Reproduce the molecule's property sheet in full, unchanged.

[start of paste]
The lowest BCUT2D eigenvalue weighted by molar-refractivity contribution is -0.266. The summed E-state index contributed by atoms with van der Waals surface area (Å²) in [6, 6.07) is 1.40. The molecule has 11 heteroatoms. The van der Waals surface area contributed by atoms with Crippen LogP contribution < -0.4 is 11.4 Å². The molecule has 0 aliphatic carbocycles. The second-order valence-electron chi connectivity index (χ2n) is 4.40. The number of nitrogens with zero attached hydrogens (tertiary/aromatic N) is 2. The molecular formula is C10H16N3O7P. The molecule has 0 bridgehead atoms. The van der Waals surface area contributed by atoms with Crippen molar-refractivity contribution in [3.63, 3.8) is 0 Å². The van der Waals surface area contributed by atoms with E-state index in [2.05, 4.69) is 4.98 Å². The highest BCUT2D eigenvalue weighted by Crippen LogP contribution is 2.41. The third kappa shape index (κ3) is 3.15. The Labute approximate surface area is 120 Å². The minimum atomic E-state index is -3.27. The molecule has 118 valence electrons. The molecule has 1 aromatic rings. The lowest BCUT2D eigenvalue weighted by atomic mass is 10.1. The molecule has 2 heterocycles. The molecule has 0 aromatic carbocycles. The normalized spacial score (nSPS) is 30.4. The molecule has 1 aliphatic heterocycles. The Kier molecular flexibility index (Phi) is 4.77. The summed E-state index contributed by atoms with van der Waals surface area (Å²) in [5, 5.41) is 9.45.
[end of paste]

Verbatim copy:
The lowest BCUT2D eigenvalue weighted by molar-refractivity contribution is -0.266. The summed E-state index contributed by atoms with van der Waals surface area (Å²) in [6, 6.07) is 1.40. The molecule has 11 heteroatoms. The van der Waals surface area contributed by atoms with Crippen LogP contribution < -0.4 is 11.4 Å². The molecule has 0 aliphatic carbocycles. The second-order valence-electron chi connectivity index (χ2n) is 4.40. The number of nitrogens with zero attached hydrogens (tertiary/aromatic N) is 2. The molecular formula is C10H16N3O7P. The molecule has 0 bridgehead atoms. The van der Waals surface area contributed by atoms with Crippen molar-refractivity contribution in [3.63, 3.8) is 0 Å². The van der Waals surface area contributed by atoms with E-state index in [2.05, 4.69) is 4.98 Å². The highest BCUT2D eigenvalue weighted by Crippen LogP contribution is 2.41. The third kappa shape index (κ3) is 3.15. The Labute approximate surface area is 120 Å². The minimum atomic E-state index is -3.27. The molecule has 118 valence electrons. The molecule has 1 aromatic rings. The lowest BCUT2D eigenvalue weighted by atomic mass is 10.1. The molecule has 2 heterocycles. The molecule has 0 aromatic carbocycles. The normalized spacial score (nSPS) is 30.4. The molecule has 1 aliphatic heterocycles. The Kier molecular flexibility index (Phi) is 4.77. The summed E-state index contributed by atoms with van der Waals surface area (Å²) in [5, 5.41) is 9.45.